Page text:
Over twenty years later, she had still not shaken the habit of depersonalizing her fellow human beings. In her openings speech to a population conference in 1948, she compares American migrant workers to voracious insects.

"We are, moreover, becoming a nation of vast homeless, rootless, uprooted migrants, now sweeping onward toward the Pacific Coast like a scourge of locust, or a devastating flood of nomadic humanity. Can you imagine the impact of this vast scourge of human grasshoppers upon the settled communities which are not prepared to welcome them?"11

Here are a few final Margaret Sanger quotes: 

"The campaign for Birth Control is not merely of eugenic value, but is practically identical in ideal with the final aims of Eugenics."12

 "[A]sk the government to first take off the burdens of the insane and feebleminded from your backs. Sterilization for these is the remedy."13

 

REBUTTING PLANNED PARENTHOOD:

It must be very embarrassing for the founder of Planned Parenthood to have had such strong eugenic beliefs. If you look at Planned Parenthood's website, they admit Sanger had some of these beliefs, but then they dismiss them as old-fashioned values. However, some of their statements on Sanger are so twisted, that we have to pull a Bill O'Reilly and take the spin off of it. For example, look at this statement from their website page about Sanger:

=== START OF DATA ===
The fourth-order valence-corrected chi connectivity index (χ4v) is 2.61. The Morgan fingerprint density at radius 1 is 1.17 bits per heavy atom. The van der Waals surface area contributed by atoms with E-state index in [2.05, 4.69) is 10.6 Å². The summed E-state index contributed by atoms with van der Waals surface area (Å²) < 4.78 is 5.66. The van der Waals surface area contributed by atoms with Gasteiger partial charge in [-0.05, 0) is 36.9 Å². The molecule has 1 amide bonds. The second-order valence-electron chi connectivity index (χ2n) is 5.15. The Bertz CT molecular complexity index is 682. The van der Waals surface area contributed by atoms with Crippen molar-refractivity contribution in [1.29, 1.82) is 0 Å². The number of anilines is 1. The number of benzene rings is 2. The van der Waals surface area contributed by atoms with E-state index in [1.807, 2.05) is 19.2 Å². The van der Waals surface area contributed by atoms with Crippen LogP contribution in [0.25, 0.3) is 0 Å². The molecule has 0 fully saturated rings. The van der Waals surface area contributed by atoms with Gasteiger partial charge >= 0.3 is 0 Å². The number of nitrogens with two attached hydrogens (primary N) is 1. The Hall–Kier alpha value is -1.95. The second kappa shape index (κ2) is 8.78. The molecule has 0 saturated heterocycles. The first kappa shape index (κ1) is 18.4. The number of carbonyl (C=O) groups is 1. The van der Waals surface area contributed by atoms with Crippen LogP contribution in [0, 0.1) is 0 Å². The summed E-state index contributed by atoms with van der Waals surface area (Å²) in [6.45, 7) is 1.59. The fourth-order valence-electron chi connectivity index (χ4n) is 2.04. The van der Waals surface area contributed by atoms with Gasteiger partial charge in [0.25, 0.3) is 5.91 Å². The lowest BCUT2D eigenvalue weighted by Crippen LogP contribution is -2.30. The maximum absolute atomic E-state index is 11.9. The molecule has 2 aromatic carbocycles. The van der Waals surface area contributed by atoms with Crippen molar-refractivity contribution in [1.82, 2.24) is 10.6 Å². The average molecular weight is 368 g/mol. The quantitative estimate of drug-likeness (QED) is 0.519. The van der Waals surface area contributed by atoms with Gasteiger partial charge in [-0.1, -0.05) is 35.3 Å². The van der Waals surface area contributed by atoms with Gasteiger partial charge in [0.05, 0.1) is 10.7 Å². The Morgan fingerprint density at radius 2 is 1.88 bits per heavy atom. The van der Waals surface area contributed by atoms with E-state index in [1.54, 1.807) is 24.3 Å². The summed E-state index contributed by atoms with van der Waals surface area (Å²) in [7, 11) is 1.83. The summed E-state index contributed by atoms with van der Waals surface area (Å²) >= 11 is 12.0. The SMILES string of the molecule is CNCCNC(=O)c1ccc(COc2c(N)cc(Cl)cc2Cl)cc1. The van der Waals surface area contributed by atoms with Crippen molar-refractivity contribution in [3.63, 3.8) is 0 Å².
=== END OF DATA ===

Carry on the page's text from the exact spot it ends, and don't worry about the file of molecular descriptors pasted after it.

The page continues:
"Among her many visionary accomplishments as a social reformer, Sanger established these principles: A woman's right to control her body is the foundation of her human rights."14

Sure, a woman should have the right to control her body, unless she's one of the unfit who should be sterilized by the government...

[Continuing the principles that Sanger established] "Every person should be able to decide when or whether to have a child."14

Once again, unless she's poor or one of the "mentally and physically defective." (Sanger's own words)2

"But Sanger always believed that reproductive decisions should be made on an individual and not a social or cultural basis..."14

Sanger believed the decisions should be made on an individual basis? That's not what her own quotes indicate! Finally, Planned Parenthood tries to rationalize some of Margaret Sanger's beliefs this way: